There was a big banyan tree. The trunk of the tree which sustains it symbolizes one’s karma, accumulated and carried over in successive births. The branches having leaves and fruits represent the different experiences one undergoes in life. As the leaves grow up, mature and fall, the experience that one gains also pass on and one gains new experience. The flowers and fruits which the tree bears signify one’s actions. Seated on top of a tree is a beautiful bird that is self-sufficient. This bird has no desire and is ever in a state of bliss. It survives on its own strength. On the other side of the tree, there is another bird which vacillates here and there, shifts from one branch to another and is always restless. As it tastes new fruits, its desires increase. It sees the self-effulgent bright bird above and aspires to be like that. It repeatedly makes attempt to reach the bird above and after some initial failures reaches it ultimately. Now, the radiance of the bird above is reflected on this bird. Its restlessness gone, it absorbs itself with the higher bird. It transpired that the reality was the single bird above. The lower bird was just a shadow of the bird above. Similarly, there is a supreme Self, above all of us and there is a mind below which asserts its own individuality. When the realization is dawned that the Self is supreme, the individuality ceases and the Self, like the bird above, alone exists.
A man endowed with knowledge of the self, though experiencing disease, old age and death, remains unruffled by them because he knows they are the characteristic of the body and not of the self. He is free from desires, which arises only when one is identified with the body. He sees himself in the universe and the universe in himself and so does not desire anything. Why should he desire anything more when he has attained complete fulfillment.
But why we find it difficult to attain that state? We do not regard ourselves as the oneness of existence. We link our happiness and sorrow with others. We are chained to the world, its attractions, its attachments etc. We are caught in the net of Maya. Our eyes are blurred. It is the mind that has taken control of us. Our concept of happiness is defined by the mind. Just as the clouds overshadow the sun, the mind overshadow the Self (Atman). With the mind working its own way from within and Maya (the world of illusion) working its way from outside, we become the prisoner.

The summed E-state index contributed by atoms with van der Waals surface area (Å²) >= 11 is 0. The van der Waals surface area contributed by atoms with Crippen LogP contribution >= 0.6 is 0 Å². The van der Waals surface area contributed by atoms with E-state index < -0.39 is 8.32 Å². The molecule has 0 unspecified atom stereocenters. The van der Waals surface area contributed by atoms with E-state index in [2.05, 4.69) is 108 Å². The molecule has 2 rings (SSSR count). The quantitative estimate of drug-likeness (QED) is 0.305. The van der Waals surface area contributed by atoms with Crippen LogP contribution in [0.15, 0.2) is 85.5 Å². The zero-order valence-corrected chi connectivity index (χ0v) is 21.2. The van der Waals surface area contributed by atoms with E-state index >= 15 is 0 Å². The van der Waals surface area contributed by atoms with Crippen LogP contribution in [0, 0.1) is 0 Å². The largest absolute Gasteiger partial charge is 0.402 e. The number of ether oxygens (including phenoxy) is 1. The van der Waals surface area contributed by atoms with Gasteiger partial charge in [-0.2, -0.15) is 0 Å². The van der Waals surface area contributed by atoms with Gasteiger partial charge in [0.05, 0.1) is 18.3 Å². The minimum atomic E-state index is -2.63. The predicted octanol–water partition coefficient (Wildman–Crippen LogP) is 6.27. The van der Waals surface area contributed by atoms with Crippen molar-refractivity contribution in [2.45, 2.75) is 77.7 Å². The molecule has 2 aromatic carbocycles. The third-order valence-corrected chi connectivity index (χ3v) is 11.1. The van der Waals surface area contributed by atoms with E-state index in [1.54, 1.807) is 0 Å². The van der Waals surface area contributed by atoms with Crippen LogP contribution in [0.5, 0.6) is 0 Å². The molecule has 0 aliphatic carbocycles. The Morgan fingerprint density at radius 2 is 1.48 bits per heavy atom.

Just as the clouds move away and sun becomes visible, if we overcome the mind, we will see the ever existing pure Atman shining as the “I-I” within. This is made possible through devotion, contemplation and self enquiry. Once we attain the knowledge of Self, we become liberated.
Liberation does not mean going away from responsibilities, duties or any engagement from the world. Liberation simply means being aware of our true and essential nature. Once the Self knowledge is gained or regained, we become free from fear of death because death occurs only to the body. We become free from attachments and aversions. Neither the past nor the future worry us. We always live in the present. What is a free soul? Let us hear what Swami Nikhilananda says: “Sometimes like a fool, sometimes like a sage, sometimes possessed of regal splendour, sometimes wandering about, sometimes behaving like a motionless python, sometimes wearing a benign expression, sometimes honored, sometimes insulted, sometimes completely ignored-thus lives a free soul, ever happy in the knowledge of Brahman.’